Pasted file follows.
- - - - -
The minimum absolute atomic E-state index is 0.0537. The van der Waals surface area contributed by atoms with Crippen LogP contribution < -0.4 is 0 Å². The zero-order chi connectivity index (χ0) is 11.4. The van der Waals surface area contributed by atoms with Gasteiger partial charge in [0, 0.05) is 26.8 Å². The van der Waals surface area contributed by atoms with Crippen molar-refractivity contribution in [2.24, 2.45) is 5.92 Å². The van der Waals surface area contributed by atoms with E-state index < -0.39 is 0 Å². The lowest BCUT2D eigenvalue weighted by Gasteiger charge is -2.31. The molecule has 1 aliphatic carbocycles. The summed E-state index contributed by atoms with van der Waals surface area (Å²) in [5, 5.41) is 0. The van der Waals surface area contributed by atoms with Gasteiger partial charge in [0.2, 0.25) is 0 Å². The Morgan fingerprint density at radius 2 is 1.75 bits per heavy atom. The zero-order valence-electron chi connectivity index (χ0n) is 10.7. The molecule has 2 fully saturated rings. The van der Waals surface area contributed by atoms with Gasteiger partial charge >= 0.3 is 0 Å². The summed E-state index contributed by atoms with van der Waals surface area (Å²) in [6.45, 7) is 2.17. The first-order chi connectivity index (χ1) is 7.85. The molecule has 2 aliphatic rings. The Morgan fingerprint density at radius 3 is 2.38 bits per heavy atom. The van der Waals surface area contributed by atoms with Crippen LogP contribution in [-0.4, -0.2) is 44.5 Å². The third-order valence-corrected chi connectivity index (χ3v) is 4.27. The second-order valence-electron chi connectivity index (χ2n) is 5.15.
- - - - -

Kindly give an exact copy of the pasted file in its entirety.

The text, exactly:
The minimum absolute atomic E-state index is 0.0537. The van der Waals surface area contributed by atoms with Crippen LogP contribution < -0.4 is 0 Å². The zero-order chi connectivity index (χ0) is 11.4. The van der Waals surface area contributed by atoms with Gasteiger partial charge in [0, 0.05) is 26.8 Å². The van der Waals surface area contributed by atoms with Crippen molar-refractivity contribution in [2.24, 2.45) is 5.92 Å². The van der Waals surface area contributed by atoms with E-state index < -0.39 is 0 Å². The lowest BCUT2D eigenvalue weighted by Gasteiger charge is -2.31. The molecule has 1 aliphatic carbocycles. The summed E-state index contributed by atoms with van der Waals surface area (Å²) in [5, 5.41) is 0. The van der Waals surface area contributed by atoms with Gasteiger partial charge in [0.2, 0.25) is 0 Å². The Morgan fingerprint density at radius 2 is 1.75 bits per heavy atom. The zero-order valence-electron chi connectivity index (χ0n) is 10.7. The molecule has 2 fully saturated rings. The van der Waals surface area contributed by atoms with Gasteiger partial charge >= 0.3 is 0 Å². The summed E-state index contributed by atoms with van der Waals surface area (Å²) in [6.45, 7) is 2.17. The first-order chi connectivity index (χ1) is 7.85. The molecule has 2 aliphatic rings. The Morgan fingerprint density at radius 3 is 2.38 bits per heavy atom. The van der Waals surface area contributed by atoms with Crippen LogP contribution in [-0.4, -0.2) is 44.5 Å². The third-order valence-corrected chi connectivity index (χ3v) is 4.27. The second-order valence-electron chi connectivity index (χ2n) is 5.15.